|Born: June 13, 1928 (age 85), in Bluefield, West Virginia|
|Famous For: Developing the Nash equilibrium|
John Forbes Nash, Jr. is a mathematician who did his work on differential geometry and game theory.
Nash’s Early Years
Since he was born in a family that loved books, John Nash became interested in the learning process. He attended Bluefield schools and his parents’ fondness for books provided him with an encyclopedia that he would read frequently in his childhood. His time as a student revolved around mathematics, chemistry, electrical studies and experimentation. He would read characteristic books like the Men of Mathematics and prove integer theorems.
Nash’s College Years
Form 1945 to 1948, Nash studied at the Pittsburg Carnegie Institute of Technology with the ambition of becoming an electrical engineer, much like his father. Nevertheless, his love for mathematics overpowered him with considerable interest in subjects like Diophantine equations, number theory, relativity theory and quantum mechanics.
During this period, he became progressively attached to ‘negotiation problems’ and came across the uncompleted works of John von Neumann and Morgenstern on game theory and economic behaviors. Hence, he participated in the game theory groups. He also took an elective course on international economics that led him to the ideas and “The Bargaining Problem,” which was a stepping stone for Nash.
Nash’s Contribution to Mathematics
John Forbes Nash, Jr. is profoundly attached to his Nash equilibrium theory that is learned and applied in making business decisions. From Pittsburgh, he joined Princeton University where he worked on the equilibrium theory and received his Ph.D. with the dissertation of non-cooperative games. This thesis contains detailed definitions and explanations of what would be known by all as “Nash equilibrium.”
Forty-four years later, the same thesis earned him a Nobel Prize in Economics, which he shared with Reinhard Selten and John Harsanyi (game theorists). In addition, he published several articles entitled Equilibrium Points in N-person Games (1950), Econometrica about The Bargaining problem (April 1950), and Two-person Cooperative Games (1953). He worked at RAND cooperation in Santa Monica in the summer of 1950 and also taught calculus at Princeton from 1950-1951. At the same time, he proved the Nash embedding theorem and became science assistant at MIT Massachusetts.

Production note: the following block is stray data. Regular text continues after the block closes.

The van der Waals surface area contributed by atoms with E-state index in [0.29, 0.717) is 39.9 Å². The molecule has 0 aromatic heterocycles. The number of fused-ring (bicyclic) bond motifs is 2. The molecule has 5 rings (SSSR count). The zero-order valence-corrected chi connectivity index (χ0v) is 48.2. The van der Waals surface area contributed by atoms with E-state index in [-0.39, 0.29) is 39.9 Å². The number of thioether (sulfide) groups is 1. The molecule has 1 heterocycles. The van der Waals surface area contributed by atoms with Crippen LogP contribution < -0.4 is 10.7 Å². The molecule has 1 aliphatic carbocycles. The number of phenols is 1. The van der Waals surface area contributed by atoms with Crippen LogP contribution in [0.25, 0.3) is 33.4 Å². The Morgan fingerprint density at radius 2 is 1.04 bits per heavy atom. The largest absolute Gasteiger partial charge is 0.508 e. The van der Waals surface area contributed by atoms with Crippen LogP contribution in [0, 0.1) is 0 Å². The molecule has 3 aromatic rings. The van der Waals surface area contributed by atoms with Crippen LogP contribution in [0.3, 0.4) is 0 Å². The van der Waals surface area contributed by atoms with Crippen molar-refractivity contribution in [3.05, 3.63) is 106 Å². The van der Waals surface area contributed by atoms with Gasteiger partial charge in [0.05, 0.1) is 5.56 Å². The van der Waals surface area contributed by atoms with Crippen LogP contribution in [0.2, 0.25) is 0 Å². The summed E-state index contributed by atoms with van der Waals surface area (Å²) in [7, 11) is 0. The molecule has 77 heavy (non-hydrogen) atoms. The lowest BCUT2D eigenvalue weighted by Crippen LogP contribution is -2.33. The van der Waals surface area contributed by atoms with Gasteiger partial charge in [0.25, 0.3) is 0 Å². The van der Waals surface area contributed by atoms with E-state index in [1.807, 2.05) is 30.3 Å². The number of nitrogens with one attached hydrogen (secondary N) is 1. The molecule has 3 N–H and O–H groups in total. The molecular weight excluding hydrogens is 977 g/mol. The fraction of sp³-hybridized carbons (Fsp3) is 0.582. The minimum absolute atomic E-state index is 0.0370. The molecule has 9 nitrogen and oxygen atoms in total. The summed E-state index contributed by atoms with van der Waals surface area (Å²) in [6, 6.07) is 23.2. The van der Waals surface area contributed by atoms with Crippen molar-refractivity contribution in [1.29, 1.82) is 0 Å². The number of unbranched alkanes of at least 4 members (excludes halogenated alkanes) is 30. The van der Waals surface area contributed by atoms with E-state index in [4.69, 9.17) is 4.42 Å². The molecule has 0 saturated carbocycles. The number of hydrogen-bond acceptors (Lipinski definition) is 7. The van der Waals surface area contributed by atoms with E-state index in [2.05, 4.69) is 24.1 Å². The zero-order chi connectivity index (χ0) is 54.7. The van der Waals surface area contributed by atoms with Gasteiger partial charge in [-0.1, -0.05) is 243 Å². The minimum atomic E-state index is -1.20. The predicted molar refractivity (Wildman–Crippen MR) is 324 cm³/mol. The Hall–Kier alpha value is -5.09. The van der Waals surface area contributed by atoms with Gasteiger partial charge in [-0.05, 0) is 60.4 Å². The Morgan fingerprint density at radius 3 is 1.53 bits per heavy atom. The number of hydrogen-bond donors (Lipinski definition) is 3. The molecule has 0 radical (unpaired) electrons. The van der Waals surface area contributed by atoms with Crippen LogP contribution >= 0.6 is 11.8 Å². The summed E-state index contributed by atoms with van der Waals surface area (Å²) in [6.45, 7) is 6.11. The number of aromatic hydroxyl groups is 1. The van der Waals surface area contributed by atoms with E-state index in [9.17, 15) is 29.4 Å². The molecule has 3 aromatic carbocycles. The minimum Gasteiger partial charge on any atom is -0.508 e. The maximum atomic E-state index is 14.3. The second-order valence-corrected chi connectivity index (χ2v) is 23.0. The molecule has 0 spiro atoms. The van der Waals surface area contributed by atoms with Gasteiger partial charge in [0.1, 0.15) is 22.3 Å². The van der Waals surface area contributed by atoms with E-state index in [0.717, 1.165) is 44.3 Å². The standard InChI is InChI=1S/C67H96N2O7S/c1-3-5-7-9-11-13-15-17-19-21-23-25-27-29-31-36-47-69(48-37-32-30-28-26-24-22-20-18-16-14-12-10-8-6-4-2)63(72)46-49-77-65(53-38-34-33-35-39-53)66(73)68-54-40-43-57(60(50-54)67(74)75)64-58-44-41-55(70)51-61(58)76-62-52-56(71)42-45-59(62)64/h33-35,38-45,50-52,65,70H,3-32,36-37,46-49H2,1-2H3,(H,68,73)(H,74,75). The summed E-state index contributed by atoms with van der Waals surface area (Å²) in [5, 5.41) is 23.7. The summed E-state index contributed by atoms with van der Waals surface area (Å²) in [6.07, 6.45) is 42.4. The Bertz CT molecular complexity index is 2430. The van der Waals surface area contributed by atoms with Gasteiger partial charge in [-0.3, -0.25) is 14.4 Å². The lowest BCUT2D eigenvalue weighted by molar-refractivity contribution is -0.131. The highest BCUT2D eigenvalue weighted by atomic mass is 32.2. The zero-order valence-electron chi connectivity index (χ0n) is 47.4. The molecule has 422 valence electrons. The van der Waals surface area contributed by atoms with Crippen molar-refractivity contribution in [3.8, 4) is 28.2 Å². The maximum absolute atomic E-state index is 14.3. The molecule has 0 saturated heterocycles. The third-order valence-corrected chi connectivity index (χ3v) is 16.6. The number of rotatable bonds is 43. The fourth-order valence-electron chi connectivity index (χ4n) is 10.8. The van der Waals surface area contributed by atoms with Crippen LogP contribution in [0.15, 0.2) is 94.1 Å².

Nash’s Current Life
While at MIT, Nash met his future wife – Alicia Lopez-Harrison – a math student from El Salvador whom he married in 1957. They had a son soon after and named him John Charles Martin (born 1959).
However, John started experiencing signs of mental illness in 1958 and in April of 1959, he was diagnosed with paranoid schizophrenia. He routinely spent time in and out of hospitals and yet was able to hold a research role at Brandeis University. In between the year 1945 and 1996, Nash has published a series of 23 scientific papers.
In 1978, he was bestowed with the John Von Neumann Theory Prize for discovery of non-cooperative equilibriums. Later, in December 2001, a film dubbed A Beautiful Mind that portrayed Nash’s life was released, but it was criticized to be inaccurate and PBS released a documentary known as A Brilliant Madness that portrayed his life more precisely.